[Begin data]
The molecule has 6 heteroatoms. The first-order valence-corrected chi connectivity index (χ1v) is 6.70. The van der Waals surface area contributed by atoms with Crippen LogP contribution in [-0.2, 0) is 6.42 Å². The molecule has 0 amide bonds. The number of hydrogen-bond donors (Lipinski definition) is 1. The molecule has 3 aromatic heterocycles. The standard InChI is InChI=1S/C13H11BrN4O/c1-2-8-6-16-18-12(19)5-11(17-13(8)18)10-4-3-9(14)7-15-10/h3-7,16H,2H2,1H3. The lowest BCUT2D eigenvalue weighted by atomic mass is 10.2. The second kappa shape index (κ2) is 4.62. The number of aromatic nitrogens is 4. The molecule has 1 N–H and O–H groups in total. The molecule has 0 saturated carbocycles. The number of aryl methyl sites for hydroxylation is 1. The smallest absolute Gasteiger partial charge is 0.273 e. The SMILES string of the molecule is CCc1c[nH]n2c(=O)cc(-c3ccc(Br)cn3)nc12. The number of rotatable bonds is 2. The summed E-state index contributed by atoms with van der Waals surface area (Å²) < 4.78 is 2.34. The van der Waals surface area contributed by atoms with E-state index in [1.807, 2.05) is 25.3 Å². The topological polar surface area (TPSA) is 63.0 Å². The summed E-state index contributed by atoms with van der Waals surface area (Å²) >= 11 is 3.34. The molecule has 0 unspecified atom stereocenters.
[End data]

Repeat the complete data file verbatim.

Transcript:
The molecule has 6 heteroatoms. The first-order valence-corrected chi connectivity index (χ1v) is 6.70. The van der Waals surface area contributed by atoms with Crippen LogP contribution in [-0.2, 0) is 6.42 Å². The molecule has 0 amide bonds. The number of hydrogen-bond donors (Lipinski definition) is 1. The molecule has 3 aromatic heterocycles. The standard InChI is InChI=1S/C13H11BrN4O/c1-2-8-6-16-18-12(19)5-11(17-13(8)18)10-4-3-9(14)7-15-10/h3-7,16H,2H2,1H3. The lowest BCUT2D eigenvalue weighted by atomic mass is 10.2. The second kappa shape index (κ2) is 4.62. The number of aromatic nitrogens is 4. The molecule has 1 N–H and O–H groups in total. The molecule has 0 saturated carbocycles. The number of aryl methyl sites for hydroxylation is 1. The smallest absolute Gasteiger partial charge is 0.273 e. The SMILES string of the molecule is CCc1c[nH]n2c(=O)cc(-c3ccc(Br)cn3)nc12. The number of rotatable bonds is 2. The summed E-state index contributed by atoms with van der Waals surface area (Å²) < 4.78 is 2.34. The van der Waals surface area contributed by atoms with E-state index in [1.807, 2.05) is 25.3 Å². The topological polar surface area (TPSA) is 63.0 Å². The summed E-state index contributed by atoms with van der Waals surface area (Å²) >= 11 is 3.34. The molecule has 0 unspecified atom stereocenters.